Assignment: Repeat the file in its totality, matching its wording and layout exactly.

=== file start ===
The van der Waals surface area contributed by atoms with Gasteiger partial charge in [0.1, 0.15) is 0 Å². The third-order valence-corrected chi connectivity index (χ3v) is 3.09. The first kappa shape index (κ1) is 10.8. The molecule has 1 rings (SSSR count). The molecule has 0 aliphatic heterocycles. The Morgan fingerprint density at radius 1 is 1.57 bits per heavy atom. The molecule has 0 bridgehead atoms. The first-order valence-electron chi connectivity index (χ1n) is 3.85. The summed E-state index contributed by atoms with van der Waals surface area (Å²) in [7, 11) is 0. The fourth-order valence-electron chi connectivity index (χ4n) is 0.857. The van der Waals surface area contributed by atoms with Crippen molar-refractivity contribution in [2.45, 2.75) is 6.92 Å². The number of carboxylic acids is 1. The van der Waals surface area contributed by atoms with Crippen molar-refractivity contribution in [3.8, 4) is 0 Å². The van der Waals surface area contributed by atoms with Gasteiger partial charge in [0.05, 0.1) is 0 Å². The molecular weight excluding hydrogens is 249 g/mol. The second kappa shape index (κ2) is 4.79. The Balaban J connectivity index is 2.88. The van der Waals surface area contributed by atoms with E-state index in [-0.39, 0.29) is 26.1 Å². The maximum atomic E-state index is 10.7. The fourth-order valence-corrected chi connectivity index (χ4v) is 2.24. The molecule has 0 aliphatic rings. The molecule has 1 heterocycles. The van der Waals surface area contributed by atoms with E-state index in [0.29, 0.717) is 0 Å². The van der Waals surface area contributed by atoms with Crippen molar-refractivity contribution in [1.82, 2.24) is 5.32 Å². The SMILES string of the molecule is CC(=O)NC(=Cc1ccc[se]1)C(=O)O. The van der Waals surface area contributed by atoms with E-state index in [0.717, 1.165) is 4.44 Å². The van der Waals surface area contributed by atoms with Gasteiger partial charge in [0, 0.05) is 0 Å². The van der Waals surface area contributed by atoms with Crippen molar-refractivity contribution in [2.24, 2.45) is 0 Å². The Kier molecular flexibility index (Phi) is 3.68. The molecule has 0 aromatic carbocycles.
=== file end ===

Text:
The van der Waals surface area contributed by atoms with Gasteiger partial charge in [0.1, 0.15) is 0 Å². The third-order valence-corrected chi connectivity index (χ3v) is 3.09. The first kappa shape index (κ1) is 10.8. The molecule has 1 rings (SSSR count). The molecule has 0 aliphatic heterocycles. The Morgan fingerprint density at radius 1 is 1.57 bits per heavy atom. The molecule has 0 bridgehead atoms. The first-order valence-electron chi connectivity index (χ1n) is 3.85. The summed E-state index contributed by atoms with van der Waals surface area (Å²) in [7, 11) is 0. The fourth-order valence-electron chi connectivity index (χ4n) is 0.857. The van der Waals surface area contributed by atoms with Crippen molar-refractivity contribution in [2.45, 2.75) is 6.92 Å². The number of carboxylic acids is 1. The van der Waals surface area contributed by atoms with Crippen molar-refractivity contribution in [3.8, 4) is 0 Å². The van der Waals surface area contributed by atoms with Gasteiger partial charge in [0.05, 0.1) is 0 Å². The molecular weight excluding hydrogens is 249 g/mol. The second kappa shape index (κ2) is 4.79. The Balaban J connectivity index is 2.88. The van der Waals surface area contributed by atoms with E-state index in [-0.39, 0.29) is 26.1 Å². The maximum atomic E-state index is 10.7. The fourth-order valence-corrected chi connectivity index (χ4v) is 2.24. The molecule has 0 aliphatic rings. The molecule has 1 heterocycles. The van der Waals surface area contributed by atoms with E-state index in [0.29, 0.717) is 0 Å². The van der Waals surface area contributed by atoms with Crippen molar-refractivity contribution in [1.82, 2.24) is 5.32 Å². The SMILES string of the molecule is CC(=O)NC(=Cc1ccc[se]1)C(=O)O. The van der Waals surface area contributed by atoms with E-state index in [0.717, 1.165) is 4.44 Å². The van der Waals surface area contributed by atoms with Gasteiger partial charge in [0, 0.05) is 0 Å². The van der Waals surface area contributed by atoms with Crippen molar-refractivity contribution in [2.24, 2.45) is 0 Å². The Kier molecular flexibility index (Phi) is 3.68. The molecule has 0 aromatic carbocycles.